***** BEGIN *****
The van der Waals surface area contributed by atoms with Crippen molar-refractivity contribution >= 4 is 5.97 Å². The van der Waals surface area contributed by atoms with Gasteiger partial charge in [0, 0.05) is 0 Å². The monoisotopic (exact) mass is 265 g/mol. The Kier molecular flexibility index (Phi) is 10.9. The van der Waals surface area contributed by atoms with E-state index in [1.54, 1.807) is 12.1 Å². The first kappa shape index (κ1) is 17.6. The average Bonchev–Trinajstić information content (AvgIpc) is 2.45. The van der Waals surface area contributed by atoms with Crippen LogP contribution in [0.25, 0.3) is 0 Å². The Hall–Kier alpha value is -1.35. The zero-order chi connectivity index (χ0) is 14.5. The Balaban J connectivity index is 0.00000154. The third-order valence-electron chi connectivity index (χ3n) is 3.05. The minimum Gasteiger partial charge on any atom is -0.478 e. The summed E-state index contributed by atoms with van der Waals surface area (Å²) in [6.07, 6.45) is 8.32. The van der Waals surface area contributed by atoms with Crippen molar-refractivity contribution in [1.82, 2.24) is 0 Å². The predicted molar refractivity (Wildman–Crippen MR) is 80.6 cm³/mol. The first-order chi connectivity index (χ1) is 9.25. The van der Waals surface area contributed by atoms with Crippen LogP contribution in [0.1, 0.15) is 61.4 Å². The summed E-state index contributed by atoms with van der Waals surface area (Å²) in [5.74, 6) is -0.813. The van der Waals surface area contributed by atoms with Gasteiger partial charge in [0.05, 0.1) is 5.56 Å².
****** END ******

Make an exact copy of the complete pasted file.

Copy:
The van der Waals surface area contributed by atoms with Crippen molar-refractivity contribution >= 4 is 5.97 Å². The van der Waals surface area contributed by atoms with Gasteiger partial charge in [0, 0.05) is 0 Å². The monoisotopic (exact) mass is 265 g/mol. The Kier molecular flexibility index (Phi) is 10.9. The van der Waals surface area contributed by atoms with E-state index in [1.54, 1.807) is 12.1 Å². The first kappa shape index (κ1) is 17.6. The average Bonchev–Trinajstić information content (AvgIpc) is 2.45. The van der Waals surface area contributed by atoms with Crippen LogP contribution in [0.25, 0.3) is 0 Å². The Hall–Kier alpha value is -1.35. The zero-order chi connectivity index (χ0) is 14.5. The Balaban J connectivity index is 0.00000154. The third-order valence-electron chi connectivity index (χ3n) is 3.05. The minimum Gasteiger partial charge on any atom is -0.478 e. The summed E-state index contributed by atoms with van der Waals surface area (Å²) in [6.07, 6.45) is 8.32. The van der Waals surface area contributed by atoms with Crippen molar-refractivity contribution in [1.82, 2.24) is 0 Å². The predicted molar refractivity (Wildman–Crippen MR) is 80.6 cm³/mol. The first-order chi connectivity index (χ1) is 9.25. The van der Waals surface area contributed by atoms with Crippen LogP contribution in [0.1, 0.15) is 61.4 Å². The summed E-state index contributed by atoms with van der Waals surface area (Å²) in [5.74, 6) is -0.813. The van der Waals surface area contributed by atoms with Gasteiger partial charge in [0.05, 0.1) is 5.56 Å².